PROFESSIONAL GROUP CATEGORY
  • Golden Sands Resource Conservation & Development Council – Golden Sands RC & D is a nonprofit organization that was established in 1972 by the 12 counties it serves. They work with lake districts, lake associations, friends groups, citizens, private landowners, local government, business, and schools to educate them about AIS and motivate them to take action. Their leadership on educating waterfowl hunters about how to prevent the spread of AIS inspired the DNR to develop a statewide waterfowl hunter outreach campaign. Golden Sands also coordinates two Wisconsin Cooperative Invasive Species Management Areas (CISMA). By organizing volunteers, holding council meetings and providing information and outreach to the public, Golden Sands plays an integral part in informing local landowners and boaters about invasive species and in coordinating organizations in the region to work together on critical issues.
VOLUNTEER INDIVIDUAL CATEGORY
  • John Eron – After learning of the threat presented by wild parsnip both as an invasive plant and as a hazard to human health, John initiated a public education effort that included his being appointed weed commissioner of both Portage and Wood Counties in 2017. John ensured that wild parsnip was also designated as a noxious weed in both counties. John leads the work against wild parsnip in his communities not only by continuing to act as weed commissioner, but also through extensive education efforts that have reached county officials, county Extension and Land and Water Conservation staff, state legislators, over 500 school students and countless other citizens.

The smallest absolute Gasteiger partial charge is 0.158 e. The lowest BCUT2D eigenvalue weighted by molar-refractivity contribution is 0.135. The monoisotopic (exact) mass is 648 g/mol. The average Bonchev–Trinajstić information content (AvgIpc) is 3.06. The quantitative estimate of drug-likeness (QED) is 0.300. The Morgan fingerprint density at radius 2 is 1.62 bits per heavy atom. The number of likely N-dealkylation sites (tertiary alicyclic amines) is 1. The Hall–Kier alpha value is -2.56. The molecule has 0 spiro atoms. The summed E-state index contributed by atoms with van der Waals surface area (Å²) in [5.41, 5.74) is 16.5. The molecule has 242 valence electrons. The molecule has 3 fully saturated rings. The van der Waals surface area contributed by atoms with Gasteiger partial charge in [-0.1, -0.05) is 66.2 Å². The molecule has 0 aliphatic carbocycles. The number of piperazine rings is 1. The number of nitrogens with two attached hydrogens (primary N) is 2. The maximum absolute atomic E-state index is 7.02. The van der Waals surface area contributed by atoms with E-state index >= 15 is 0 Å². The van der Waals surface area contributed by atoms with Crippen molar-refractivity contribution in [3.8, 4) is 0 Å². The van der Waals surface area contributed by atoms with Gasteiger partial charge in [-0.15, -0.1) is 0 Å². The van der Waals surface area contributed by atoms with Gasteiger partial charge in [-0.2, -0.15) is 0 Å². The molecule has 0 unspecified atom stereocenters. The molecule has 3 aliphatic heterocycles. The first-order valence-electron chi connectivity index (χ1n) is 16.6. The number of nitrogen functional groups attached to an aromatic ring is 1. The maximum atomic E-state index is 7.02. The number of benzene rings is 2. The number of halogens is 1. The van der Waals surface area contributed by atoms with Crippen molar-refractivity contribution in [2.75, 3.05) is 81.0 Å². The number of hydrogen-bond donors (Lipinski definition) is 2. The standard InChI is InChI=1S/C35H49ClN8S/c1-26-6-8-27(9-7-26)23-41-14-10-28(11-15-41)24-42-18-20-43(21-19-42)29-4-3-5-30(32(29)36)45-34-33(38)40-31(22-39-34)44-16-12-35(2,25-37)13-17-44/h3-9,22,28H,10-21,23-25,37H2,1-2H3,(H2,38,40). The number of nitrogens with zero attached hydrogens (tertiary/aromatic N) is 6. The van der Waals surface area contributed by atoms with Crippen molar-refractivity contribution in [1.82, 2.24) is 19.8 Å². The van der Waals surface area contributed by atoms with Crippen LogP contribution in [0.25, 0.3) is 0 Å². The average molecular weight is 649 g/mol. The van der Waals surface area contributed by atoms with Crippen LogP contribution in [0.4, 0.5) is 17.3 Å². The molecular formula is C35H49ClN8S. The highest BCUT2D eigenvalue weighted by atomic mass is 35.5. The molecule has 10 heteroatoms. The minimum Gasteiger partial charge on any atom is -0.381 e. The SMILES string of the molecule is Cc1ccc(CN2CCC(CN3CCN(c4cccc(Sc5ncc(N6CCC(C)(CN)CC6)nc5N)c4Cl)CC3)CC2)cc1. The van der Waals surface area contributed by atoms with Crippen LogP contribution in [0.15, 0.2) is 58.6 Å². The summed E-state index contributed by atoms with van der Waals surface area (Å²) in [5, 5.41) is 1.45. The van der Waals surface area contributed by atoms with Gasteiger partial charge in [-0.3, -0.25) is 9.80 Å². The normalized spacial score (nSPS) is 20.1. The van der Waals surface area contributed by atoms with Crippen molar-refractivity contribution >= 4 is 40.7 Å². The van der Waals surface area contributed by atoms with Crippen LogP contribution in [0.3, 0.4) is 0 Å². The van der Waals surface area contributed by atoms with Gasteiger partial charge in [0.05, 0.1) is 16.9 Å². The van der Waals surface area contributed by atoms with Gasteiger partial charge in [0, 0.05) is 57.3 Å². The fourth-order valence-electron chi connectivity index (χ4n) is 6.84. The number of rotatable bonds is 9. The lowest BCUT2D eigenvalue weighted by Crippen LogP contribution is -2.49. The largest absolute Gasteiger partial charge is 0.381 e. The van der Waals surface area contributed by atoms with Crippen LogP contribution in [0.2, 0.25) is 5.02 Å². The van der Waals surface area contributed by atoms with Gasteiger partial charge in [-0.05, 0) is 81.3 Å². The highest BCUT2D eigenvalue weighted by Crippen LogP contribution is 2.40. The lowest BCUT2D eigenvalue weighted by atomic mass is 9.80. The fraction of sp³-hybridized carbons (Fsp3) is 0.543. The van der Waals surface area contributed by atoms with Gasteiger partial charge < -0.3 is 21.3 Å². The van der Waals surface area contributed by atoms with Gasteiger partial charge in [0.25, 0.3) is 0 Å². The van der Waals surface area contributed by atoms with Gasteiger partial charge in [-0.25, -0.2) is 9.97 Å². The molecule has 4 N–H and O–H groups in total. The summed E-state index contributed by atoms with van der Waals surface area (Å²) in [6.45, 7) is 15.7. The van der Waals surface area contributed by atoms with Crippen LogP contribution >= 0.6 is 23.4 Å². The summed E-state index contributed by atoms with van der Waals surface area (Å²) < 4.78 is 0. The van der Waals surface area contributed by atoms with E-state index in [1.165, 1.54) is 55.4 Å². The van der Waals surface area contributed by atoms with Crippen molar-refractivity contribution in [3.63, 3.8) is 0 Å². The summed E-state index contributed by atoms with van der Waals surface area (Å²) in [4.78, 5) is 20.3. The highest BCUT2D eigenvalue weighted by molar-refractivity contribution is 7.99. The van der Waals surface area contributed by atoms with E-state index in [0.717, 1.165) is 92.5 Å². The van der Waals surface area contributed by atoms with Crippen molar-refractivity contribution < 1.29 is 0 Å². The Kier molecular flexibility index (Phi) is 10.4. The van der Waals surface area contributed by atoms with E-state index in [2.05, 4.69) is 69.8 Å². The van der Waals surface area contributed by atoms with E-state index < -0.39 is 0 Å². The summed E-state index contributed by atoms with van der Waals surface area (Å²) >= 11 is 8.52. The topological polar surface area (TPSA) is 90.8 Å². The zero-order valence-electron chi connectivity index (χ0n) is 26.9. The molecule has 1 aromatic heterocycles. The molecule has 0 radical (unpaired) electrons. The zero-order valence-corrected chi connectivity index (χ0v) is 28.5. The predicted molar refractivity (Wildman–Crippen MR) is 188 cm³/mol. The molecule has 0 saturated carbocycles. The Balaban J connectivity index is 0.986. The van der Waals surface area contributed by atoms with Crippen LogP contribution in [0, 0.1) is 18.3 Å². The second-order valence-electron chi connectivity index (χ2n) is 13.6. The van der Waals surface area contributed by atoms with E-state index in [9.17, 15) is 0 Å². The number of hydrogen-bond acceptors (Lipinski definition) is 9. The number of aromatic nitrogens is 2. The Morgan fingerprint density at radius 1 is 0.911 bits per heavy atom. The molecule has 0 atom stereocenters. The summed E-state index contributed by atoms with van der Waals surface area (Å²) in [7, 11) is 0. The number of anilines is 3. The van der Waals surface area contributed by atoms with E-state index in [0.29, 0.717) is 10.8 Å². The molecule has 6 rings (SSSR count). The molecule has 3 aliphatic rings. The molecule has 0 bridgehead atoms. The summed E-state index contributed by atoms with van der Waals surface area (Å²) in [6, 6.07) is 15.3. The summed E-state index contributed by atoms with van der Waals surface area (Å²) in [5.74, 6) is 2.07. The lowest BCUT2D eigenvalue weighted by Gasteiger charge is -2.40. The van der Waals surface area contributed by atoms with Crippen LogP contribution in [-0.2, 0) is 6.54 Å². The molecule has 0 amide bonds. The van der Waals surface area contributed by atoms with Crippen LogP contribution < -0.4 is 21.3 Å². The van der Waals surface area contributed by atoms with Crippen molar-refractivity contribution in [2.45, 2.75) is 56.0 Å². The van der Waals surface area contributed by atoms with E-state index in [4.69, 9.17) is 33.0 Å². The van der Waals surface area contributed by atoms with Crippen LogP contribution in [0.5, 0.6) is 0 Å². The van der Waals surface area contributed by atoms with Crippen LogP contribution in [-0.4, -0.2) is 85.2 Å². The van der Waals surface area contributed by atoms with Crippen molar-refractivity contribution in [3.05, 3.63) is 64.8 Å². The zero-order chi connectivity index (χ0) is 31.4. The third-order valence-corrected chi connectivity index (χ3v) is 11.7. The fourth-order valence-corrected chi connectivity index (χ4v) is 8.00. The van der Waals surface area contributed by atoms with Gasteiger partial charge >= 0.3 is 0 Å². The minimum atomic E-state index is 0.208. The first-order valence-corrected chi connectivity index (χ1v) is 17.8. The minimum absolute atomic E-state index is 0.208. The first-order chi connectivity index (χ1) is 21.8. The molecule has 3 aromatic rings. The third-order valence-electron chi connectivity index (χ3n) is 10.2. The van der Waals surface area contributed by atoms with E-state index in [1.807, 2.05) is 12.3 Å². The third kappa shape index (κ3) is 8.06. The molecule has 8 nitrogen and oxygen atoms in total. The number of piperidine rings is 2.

• Margaret Smith – Margaret has been involved with invasive species for many years, but over the past two years she has worked tirelessly in Pierce and St. Croix Counties on efforts to control wild parsnip. Instead of allowing her township to blanket spray ditches containing this harmful invasive species, potentially harming local wildflowers and pollinators, Margaret instituted a mapping project utilizing local volunteers to report the plant on roadsides. With this map, Margaret changed the local town board’s approach to controlling wild parsnip by educating and mobilizing volunteers, empowering them with knowledge and skills related to its control. Margaret acts as a bridge between local organizations and community members, ensuring that all can work together for the benefit of her community.